Nothing man has thought about grows or sinks forever. With that in mind, the first signs that digital ad spending growth is beginning to flatten have become plain. The first ad categories shaken out of legacy media more than a decade ago – recruitment and real estate – are no longer showing the double- or triple-digit growth of earlier years. Real estate, for example, may well have reached its online ad spending zenith by next year. After that, growth will simply be a matter of overall industry economics instead of a headlong rush to the Web.
Recruitment advertising was the first major ad category disrupted from print to digital. Spending growth for job postings has mediated for several years. Much of this has to do with the economy, but marketing efforts are steadily moving from advertising to internalized efforts at many companies. “Internal staffing,” to use human resources jargonese, has become a primary recruitment tool for large and mid-sized employers.
The same is true of real estate. Agents, many of whom don’t believe advertising sells houses in the first place, have turned to their own digital resources. Like many other small business owners, agents don’t clearly differentiate between spending on their own websites and advertising on others’. Where ad-spending increases are seen, they tend to affect national platforms like Zillow or Trulia, not local sites.
The era of wild growth for digital advertising is relatively short compared with the century-old era of wild advertising expansion. It’s related, in fact. Our Golden Age of Advertising is rapidly coming to a close as classic advertising fades from the forefront of marketing, replaced by internally generated initiatives ineffectively labeled as “promotions” up to now. These initiatives have made up more than half of every marketing dollar spent for more than a decade, but at the local level they didn’t pass that 50% threshold until 2007. They were always tactical, not strategic; workaday, not glamorous. Which sold more dish soap last year in your market, distributed coupons or a national ad campaign?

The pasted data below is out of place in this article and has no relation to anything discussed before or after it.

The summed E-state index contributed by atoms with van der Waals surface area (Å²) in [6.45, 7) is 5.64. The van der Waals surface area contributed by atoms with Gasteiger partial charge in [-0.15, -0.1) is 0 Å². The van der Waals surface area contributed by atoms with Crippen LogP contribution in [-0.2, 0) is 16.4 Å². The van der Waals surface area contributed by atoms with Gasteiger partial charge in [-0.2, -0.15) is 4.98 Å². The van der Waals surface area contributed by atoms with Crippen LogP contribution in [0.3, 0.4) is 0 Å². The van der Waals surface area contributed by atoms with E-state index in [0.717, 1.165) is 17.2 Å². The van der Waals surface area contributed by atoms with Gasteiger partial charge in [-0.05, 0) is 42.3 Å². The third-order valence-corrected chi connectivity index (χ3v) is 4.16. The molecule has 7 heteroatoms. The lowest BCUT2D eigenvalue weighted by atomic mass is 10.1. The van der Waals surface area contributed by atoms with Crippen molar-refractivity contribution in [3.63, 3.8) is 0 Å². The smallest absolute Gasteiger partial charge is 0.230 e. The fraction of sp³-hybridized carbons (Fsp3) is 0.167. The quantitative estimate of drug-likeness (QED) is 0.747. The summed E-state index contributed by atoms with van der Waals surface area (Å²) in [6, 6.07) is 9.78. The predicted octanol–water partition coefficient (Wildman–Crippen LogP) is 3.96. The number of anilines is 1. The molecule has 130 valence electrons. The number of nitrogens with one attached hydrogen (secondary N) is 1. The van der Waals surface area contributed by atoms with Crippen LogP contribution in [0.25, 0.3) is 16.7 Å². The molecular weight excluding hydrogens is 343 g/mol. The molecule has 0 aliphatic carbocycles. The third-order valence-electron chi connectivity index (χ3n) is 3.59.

Promotions have taken to digital marketing like a duck to water, and they’re growing far faster than digital ad spending – especially in the mobile and social spaces. Within five years, digital marketing will be evenly divided between advertising and “non-ad” marketing. Farther out, advertising looks to be eclipsed altogether. This is bad news for the big Madison Avenue agencies, most of which have yet to secure a firm understanding of the digital behemoth. As branding leaves traditional broadcast media for the mobile/social space, they will be less and less needed – by their current customers or the new giants that replace them.
Beyond this horizon lies the real heart of marketing: the services spending that comprises three-quarters the pie. Digital advertising and promotions are small beer compared to the $400 billion spent last year to support them. In the old, pre-digital days of the 20th Century, these expenses were hard to group and catalogue. Now, they are the frontier where the fastest growing and most promising digital companies work.
So the disruption continues, every day. The original wave may have crested, but more follow.